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Technical people can talk to people, too

Deploy Empathy
Deploy Empathy
This was written as part of the rough draft for Deploy Empathy, a practical guide to interviewing customers.
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I want to talk about a difficult topic today, and I won’t mince words.
If you’re a developer, data scientist, engineer, or other technical person, you’ve probably come across the harmful stereotype that technical people have bad people skills.
This “can code = can’t talk” idea is harmful and limiting.
So many people have internalized this idea and believe that because they’re good with technology they must be commensurately bad with talking to and understanding people, as if there is some magical scale between technical skills and people skills. Add to one, take away another.
Years of being treated like you must have bad people skills if you spend a lot of time on the computer compounds these feelings.

I admit it—this is personal for me.
I’ve seen first-hand how damaging and incorrect this stereotype is.
I’m not an engineer myself, but both of my parents are software engineers and I’m married to an IT engineer who does software. In fact, I’m the only person in my immediate family without a science degree (I studied the dismal science, economics, instead).
So I know for a fact that technical people can have people skills.
Organizations believe this, too
This goes beyond people’s internalization of stereotypes and how that influences their own behavior. It’s overtly baked in or implied through organizational practices as well.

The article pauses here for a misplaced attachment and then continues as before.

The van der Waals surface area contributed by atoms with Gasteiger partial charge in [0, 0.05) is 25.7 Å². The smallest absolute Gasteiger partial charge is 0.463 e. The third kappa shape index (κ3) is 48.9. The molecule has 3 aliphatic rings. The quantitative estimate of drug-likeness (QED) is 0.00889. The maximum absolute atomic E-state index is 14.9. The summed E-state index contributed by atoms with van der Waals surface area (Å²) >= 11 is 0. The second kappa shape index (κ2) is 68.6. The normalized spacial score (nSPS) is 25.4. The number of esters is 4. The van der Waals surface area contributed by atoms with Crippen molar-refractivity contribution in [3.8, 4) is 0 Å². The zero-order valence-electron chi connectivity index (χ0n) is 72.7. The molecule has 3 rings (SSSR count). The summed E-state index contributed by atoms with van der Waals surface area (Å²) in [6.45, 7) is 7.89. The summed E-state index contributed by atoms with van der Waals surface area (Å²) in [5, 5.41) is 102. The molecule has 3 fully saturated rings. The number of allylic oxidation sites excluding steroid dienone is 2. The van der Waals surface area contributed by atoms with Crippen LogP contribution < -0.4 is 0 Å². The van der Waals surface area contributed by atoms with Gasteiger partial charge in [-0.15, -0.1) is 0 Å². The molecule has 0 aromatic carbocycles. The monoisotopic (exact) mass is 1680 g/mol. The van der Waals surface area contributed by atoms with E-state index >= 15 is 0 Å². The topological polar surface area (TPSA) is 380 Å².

It’s pretty common for companies insulate their developers from customers—even companies that otherwise do customer research. It’s often under the guise of “their time is too valuable to talk to people,” yet running undercurrent is the idea that if the developers were let near the customers, they would offend them and scare them away.
Or—even deeper—giving the product builders direct customer understanding would minimize other departments’ ability to influence the roadmap, because the developers would be able to see when an idea was truly borne of customer need vs. someone’s vanity project.
As one reader of this newsletter put it,
There are a lot of people who are afraid or skeptical of customer interviews because, at some point in their career, some politically-favored group weaponized their exclusive or privileged access to customers for purposes that have nothing to do with customers at all.
Breaking down these beliefs and practices can be transformative for a company. I’ll never forget what happened when a team I worked on started including developers in usability testing sessions as observers. Team motivation and engagement skyrocketed because people had built empathy for the users and knew what users were trying to do and why.
There was less “wait, why do we need to build that?” in our planning meetings and more “How can we help people do that better?”